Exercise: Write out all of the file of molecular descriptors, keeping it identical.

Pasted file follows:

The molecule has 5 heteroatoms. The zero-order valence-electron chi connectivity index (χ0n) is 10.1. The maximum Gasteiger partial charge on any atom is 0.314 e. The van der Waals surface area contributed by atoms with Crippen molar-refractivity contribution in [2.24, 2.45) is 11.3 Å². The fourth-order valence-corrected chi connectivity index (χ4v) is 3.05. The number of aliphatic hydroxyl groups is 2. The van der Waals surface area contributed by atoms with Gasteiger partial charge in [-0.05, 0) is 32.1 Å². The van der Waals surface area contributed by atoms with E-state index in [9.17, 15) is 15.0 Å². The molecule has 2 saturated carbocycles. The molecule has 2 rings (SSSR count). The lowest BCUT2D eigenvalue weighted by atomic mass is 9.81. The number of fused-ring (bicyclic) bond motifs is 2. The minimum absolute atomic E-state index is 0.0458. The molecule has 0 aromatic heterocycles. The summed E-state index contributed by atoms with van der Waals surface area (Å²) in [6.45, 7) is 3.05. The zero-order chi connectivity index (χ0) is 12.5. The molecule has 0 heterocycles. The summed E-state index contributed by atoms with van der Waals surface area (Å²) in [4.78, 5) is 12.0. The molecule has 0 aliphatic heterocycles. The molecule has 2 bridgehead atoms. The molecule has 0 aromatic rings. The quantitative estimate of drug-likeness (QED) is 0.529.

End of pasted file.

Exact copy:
The molecule has 5 heteroatoms. The zero-order valence-electron chi connectivity index (χ0n) is 10.1. The maximum Gasteiger partial charge on any atom is 0.314 e. The van der Waals surface area contributed by atoms with Crippen molar-refractivity contribution in [2.24, 2.45) is 11.3 Å². The fourth-order valence-corrected chi connectivity index (χ4v) is 3.05. The number of aliphatic hydroxyl groups is 2. The van der Waals surface area contributed by atoms with Gasteiger partial charge in [-0.05, 0) is 32.1 Å². The van der Waals surface area contributed by atoms with E-state index in [9.17, 15) is 15.0 Å². The molecule has 2 saturated carbocycles. The molecule has 2 rings (SSSR count). The lowest BCUT2D eigenvalue weighted by atomic mass is 9.81. The number of fused-ring (bicyclic) bond motifs is 2. The minimum absolute atomic E-state index is 0.0458. The molecule has 0 aromatic heterocycles. The summed E-state index contributed by atoms with van der Waals surface area (Å²) in [6.45, 7) is 3.05. The zero-order chi connectivity index (χ0) is 12.5. The molecule has 0 heterocycles. The summed E-state index contributed by atoms with van der Waals surface area (Å²) in [4.78, 5) is 12.0. The molecule has 0 aliphatic heterocycles. The molecule has 2 bridgehead atoms. The molecule has 0 aromatic rings. The quantitative estimate of drug-likeness (QED) is 0.529.